Mud season: Perfect time to visit Samurai show |

Mud season: Perfect time to visit Samurai show

Samurai armor from the Ann and Gabriel-Mueller Collection on display at the Denver Art Museum.
Samurai: Armor from the Ann and Gabriel-Mueller Collection

If you go

What: Samurai exhibition

Where: Denver Art Museum

When: 10 a.m. to 5 p.m. Tuesdays through Thursdays; 10 a.m. to 8 p.m. Fridays; 10 a.m. to 5 p.m. Saturdays and Sundays through June 5

Cost: Adults: $20; Youth age 6 to 18: $5; Children 0 to 5: Free

Reservations: or 720-865-5000

Yes, the roads are clear. You can whiz down to Denver and back in a day. The Samurai exhibition at the Denver Art Museum, which will interest every member of the family, young and old, is well worth the trip.

The show is not only about the armor and accouterments, which are highly functional and decorative, but also about the Samurai’s philosophy of life, culture and intense training.

Yamamoto Tsunetomo (1659-1719), a Samurai and a prolific writer, wrote, “Being a Samurai lies in seriously devoting one’s body and soul to one’s master and to fit oneself inwardly with intelligence, humanity and courage.”

Throughout the museum’s presentation, the viewer is reminded of the Samurai’s various interests and continual education in literature, poetry, art and Buddhism. At age 6, youngsters were given wooden swords, not to play with, but to learn responsibility that comes with such ownership. Loyalty to the family and ruler and bravery was inculcated into every child.

The viewer is reminded of the contradiction, or perhaps the blending, between the sword and poetry. Agriculture, trade and wealth management were part of the education. Even though Samurai lifestyles are no longer part of Japan, their traditions linger. It is thought that Hari Kari, so obediently committed in the Second World War, can be traced to the Samurai’s philosophy.

Samurai means “those who serve.” From infancy on, selfless bravery was encouraged. Women, who had to protect the home while the men went to battle had their own swords, named naginata, fashioned specifically for their grips and decorated with their family crests.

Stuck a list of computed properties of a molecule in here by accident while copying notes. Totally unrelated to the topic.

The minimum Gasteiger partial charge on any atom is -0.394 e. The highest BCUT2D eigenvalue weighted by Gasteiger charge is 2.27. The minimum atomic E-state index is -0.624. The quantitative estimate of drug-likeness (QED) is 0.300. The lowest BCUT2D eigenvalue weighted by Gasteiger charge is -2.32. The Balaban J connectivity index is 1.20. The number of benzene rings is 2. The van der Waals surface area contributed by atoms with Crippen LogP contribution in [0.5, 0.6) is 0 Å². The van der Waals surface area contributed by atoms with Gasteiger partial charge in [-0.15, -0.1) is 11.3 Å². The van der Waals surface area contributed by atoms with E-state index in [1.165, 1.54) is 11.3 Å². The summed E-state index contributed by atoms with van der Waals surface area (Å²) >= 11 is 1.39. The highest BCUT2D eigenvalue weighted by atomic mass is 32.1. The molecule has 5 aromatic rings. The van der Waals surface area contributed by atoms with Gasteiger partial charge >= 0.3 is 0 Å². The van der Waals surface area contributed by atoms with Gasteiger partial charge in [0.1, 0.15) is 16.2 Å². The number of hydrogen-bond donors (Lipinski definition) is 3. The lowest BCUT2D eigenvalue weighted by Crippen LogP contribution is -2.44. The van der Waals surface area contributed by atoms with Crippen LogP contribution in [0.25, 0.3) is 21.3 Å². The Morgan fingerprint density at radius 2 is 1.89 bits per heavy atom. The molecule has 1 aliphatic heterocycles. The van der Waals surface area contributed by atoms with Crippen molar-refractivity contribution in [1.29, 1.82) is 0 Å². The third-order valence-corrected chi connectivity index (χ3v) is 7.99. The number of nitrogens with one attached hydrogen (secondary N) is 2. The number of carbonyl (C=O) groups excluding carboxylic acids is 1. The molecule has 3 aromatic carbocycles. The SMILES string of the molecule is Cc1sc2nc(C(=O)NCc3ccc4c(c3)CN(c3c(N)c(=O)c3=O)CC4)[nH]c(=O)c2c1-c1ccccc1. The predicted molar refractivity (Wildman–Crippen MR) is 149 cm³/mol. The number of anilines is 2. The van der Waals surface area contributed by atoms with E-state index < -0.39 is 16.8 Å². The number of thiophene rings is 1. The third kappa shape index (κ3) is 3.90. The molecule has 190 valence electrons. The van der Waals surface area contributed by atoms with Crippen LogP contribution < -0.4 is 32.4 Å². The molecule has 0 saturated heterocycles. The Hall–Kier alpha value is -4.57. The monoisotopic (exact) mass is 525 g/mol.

Included in the tour is an audio guide. Each number in front of the object being described notates whether it is for the adult or the family. The audio for the family talks to the young viewer, making him or her feel part of the Samurai training. It asks if he/she can feel the danger in battle, see the horses’ facemasks and notice the 35 different parts of some of the helmets.

A suit may include iron, gold, silver lacing, fur, silk, lacquer, leather, bronze and wood. All these materials blend and inspire the viewer’s sense of art. The Samurai’s rank was noted by his armor. Every item, while made to protect and help the Samurai fight, is captivating. For example, arrowheads, made of iron, have artistic cut outs to make them resemble lace. The banners are decorated aesthetically with family crests. Swords, boots and vests are all embellished.

One leaves the show with new insights into what the responsibility of weapons means and the way Samurai children were raised. We are aware of the blending of art and other academic pursuits with the philosophy of war, the love of decorating armor, helmets and even facemasks for horses. We ask how deep unquestionable devotion should go and finally, what the remnants of such a tradition means to a country even 300 years later.

To make reservations and for more details, visit or call 720-865-5000

Edith Lynn Beer is an author, journalist and lecturer.

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